The results of this systematic review will be reported in a narrative and where possible, a combined statistical manner. Agreement levels between the independent reviewers will be measured using the kappa statistic. Provided there is little heterogeneity between studies, we plan to conduct a meta-analysis to derive a summary statistic representing the combined statistical result of multiple studies across our primary outcome (illicit opioid use behavior) and secondary efficacy end-points. As described previously [30], the lack of direct comparisons reported in the literature is a common problem when combining the evidence from studies evaluating OSTs. The majority of studies evaluate new therapies in direct comparison to methadone or placebo, leaving us to question the comparative effectiveness compared to other OSTs. To circumvent this problem, we are proposing using network meta-analysis (NMA) to provide the pooled effect estimates of chronic pain mediating effects on the primary outcome (illicit opioid use behavior) for all OSTs.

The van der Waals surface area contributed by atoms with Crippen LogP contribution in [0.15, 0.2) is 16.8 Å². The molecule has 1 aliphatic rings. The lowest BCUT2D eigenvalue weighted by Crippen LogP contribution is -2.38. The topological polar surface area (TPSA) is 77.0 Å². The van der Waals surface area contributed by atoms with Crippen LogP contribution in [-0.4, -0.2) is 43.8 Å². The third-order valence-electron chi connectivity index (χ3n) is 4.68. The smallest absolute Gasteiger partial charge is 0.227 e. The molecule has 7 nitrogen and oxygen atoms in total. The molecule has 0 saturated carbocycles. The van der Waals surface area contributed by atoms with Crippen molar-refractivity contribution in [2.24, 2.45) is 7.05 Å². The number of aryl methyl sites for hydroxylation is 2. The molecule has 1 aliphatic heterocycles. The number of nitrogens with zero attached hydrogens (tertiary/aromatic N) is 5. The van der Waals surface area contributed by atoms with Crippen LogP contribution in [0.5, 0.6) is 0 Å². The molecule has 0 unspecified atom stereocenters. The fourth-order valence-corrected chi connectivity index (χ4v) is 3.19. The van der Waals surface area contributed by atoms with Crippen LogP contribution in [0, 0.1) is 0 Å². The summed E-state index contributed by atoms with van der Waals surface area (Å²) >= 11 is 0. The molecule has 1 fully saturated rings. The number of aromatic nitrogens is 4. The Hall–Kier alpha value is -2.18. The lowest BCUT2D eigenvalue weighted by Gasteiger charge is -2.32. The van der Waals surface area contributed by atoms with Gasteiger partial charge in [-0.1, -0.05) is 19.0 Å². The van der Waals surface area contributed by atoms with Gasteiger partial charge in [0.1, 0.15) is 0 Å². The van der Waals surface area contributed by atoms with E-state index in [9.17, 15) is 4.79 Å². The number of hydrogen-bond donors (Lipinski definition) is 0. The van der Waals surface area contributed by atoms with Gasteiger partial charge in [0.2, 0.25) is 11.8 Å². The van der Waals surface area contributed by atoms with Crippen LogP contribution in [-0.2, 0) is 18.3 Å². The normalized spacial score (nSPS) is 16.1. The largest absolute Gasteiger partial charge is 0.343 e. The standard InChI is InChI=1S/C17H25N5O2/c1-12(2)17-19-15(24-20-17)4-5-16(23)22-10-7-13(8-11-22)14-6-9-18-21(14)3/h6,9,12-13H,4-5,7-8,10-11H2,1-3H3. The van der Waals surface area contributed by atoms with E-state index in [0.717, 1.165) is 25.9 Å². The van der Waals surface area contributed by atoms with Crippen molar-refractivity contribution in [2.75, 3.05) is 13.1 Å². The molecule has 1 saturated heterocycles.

Research methodologists highly caution against the pooling of studies with fundamentally different designs, [31,32] largely because of imbalanced susceptibility to selection bias non-randomized studies face [31]. Thus, we will combine the results of randomized and non-randomized studies in separate meta-analyses.

Direct comparisons

We will perform a meta-analysis to pool results for our primary outcome as well as all secondary efficacy end-points. Findings abstracted from direct comparisons will be pooled together using a random-effect meta-analysis with Knapp-Hartung (KH) estimator [33]. All analyses will be performed using the metafor and rmeta packages in R [34].

Dichotomous outcome(s) will be combined into a pooled odds ratio, where continuous outcomes (for example, mean number of positive opioid urine screens evaluated by chronic pain status) will be pooled using the standardized mean difference. All direct comparisons will be weighted using the inverse of the variance.